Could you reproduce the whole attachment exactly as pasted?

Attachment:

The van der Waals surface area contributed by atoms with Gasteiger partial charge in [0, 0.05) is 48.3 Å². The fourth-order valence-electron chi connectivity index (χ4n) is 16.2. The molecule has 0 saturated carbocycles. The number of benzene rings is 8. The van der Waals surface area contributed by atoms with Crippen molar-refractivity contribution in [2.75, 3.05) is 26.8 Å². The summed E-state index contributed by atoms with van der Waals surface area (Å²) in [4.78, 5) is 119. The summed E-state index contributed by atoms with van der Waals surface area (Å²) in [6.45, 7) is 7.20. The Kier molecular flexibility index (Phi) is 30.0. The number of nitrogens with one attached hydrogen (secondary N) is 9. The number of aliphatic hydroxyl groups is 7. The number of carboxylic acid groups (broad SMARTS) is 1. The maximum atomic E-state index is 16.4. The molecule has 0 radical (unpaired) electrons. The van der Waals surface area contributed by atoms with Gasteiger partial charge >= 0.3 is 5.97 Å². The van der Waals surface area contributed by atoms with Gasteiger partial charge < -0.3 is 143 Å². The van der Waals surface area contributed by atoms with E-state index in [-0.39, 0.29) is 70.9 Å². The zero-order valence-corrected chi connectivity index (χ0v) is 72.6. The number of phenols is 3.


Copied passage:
The van der Waals surface area contributed by atoms with Gasteiger partial charge in [0, 0.05) is 48.3 Å². The fourth-order valence-electron chi connectivity index (χ4n) is 16.2. The molecule has 0 saturated carbocycles. The number of benzene rings is 8. The van der Waals surface area contributed by atoms with Crippen molar-refractivity contribution in [2.75, 3.05) is 26.8 Å². The summed E-state index contributed by atoms with van der Waals surface area (Å²) in [4.78, 5) is 119. The summed E-state index contributed by atoms with van der Waals surface area (Å²) in [6.45, 7) is 7.20. The Kier molecular flexibility index (Phi) is 30.0. The number of nitrogens with one attached hydrogen (secondary N) is 9. The number of aliphatic hydroxyl groups is 7. The number of carboxylic acid groups (broad SMARTS) is 1. The maximum atomic E-state index is 16.4. The molecule has 0 radical (unpaired) electrons. The van der Waals surface area contributed by atoms with Gasteiger partial charge >= 0.3 is 5.97 Å². The van der Waals surface area contributed by atoms with Gasteiger partial charge < -0.3 is 143 Å². The van der Waals surface area contributed by atoms with E-state index in [-0.39, 0.29) is 70.9 Å². The zero-order valence-corrected chi connectivity index (χ0v) is 72.6. The number of phenols is 3.